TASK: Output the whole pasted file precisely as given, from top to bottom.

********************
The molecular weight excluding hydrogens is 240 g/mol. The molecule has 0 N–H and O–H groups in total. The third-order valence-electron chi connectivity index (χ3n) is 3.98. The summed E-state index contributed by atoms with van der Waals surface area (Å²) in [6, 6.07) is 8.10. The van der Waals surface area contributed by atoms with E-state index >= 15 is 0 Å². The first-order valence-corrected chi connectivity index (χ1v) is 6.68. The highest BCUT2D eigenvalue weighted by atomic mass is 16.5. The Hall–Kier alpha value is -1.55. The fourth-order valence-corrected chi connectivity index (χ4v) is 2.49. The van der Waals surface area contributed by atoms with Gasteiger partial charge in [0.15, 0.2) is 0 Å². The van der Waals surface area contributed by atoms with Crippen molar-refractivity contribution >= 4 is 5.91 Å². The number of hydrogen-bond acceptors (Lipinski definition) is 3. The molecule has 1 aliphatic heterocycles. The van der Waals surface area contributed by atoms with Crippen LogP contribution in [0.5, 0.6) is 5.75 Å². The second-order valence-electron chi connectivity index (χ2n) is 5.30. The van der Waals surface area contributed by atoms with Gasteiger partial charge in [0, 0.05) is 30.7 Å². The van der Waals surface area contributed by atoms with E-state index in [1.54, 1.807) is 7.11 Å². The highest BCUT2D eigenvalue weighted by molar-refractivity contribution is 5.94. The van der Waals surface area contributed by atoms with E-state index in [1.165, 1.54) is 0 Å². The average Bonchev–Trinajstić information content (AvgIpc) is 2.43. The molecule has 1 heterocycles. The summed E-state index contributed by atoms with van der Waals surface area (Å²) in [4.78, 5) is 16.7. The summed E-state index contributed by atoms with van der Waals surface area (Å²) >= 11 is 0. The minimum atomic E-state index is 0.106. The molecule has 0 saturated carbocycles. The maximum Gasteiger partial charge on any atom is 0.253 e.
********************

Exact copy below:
The molecular weight excluding hydrogens is 240 g/mol. The molecule has 0 N–H and O–H groups in total. The third-order valence-electron chi connectivity index (χ3n) is 3.98. The summed E-state index contributed by atoms with van der Waals surface area (Å²) in [6, 6.07) is 8.10. The van der Waals surface area contributed by atoms with E-state index >= 15 is 0 Å². The first-order valence-corrected chi connectivity index (χ1v) is 6.68. The highest BCUT2D eigenvalue weighted by atomic mass is 16.5. The Hall–Kier alpha value is -1.55. The fourth-order valence-corrected chi connectivity index (χ4v) is 2.49. The van der Waals surface area contributed by atoms with Gasteiger partial charge in [0.15, 0.2) is 0 Å². The van der Waals surface area contributed by atoms with Crippen molar-refractivity contribution >= 4 is 5.91 Å². The number of hydrogen-bond acceptors (Lipinski definition) is 3. The molecule has 1 aliphatic heterocycles. The van der Waals surface area contributed by atoms with Crippen LogP contribution in [0.5, 0.6) is 5.75 Å². The second-order valence-electron chi connectivity index (χ2n) is 5.30. The van der Waals surface area contributed by atoms with Gasteiger partial charge in [0, 0.05) is 30.7 Å². The van der Waals surface area contributed by atoms with E-state index in [1.54, 1.807) is 7.11 Å². The highest BCUT2D eigenvalue weighted by molar-refractivity contribution is 5.94. The van der Waals surface area contributed by atoms with E-state index in [1.165, 1.54) is 0 Å². The average Bonchev–Trinajstić information content (AvgIpc) is 2.43. The molecule has 1 heterocycles. The summed E-state index contributed by atoms with van der Waals surface area (Å²) in [4.78, 5) is 16.7. The summed E-state index contributed by atoms with van der Waals surface area (Å²) >= 11 is 0. The minimum atomic E-state index is 0.106. The molecule has 0 saturated carbocycles. The maximum Gasteiger partial charge on any atom is 0.253 e.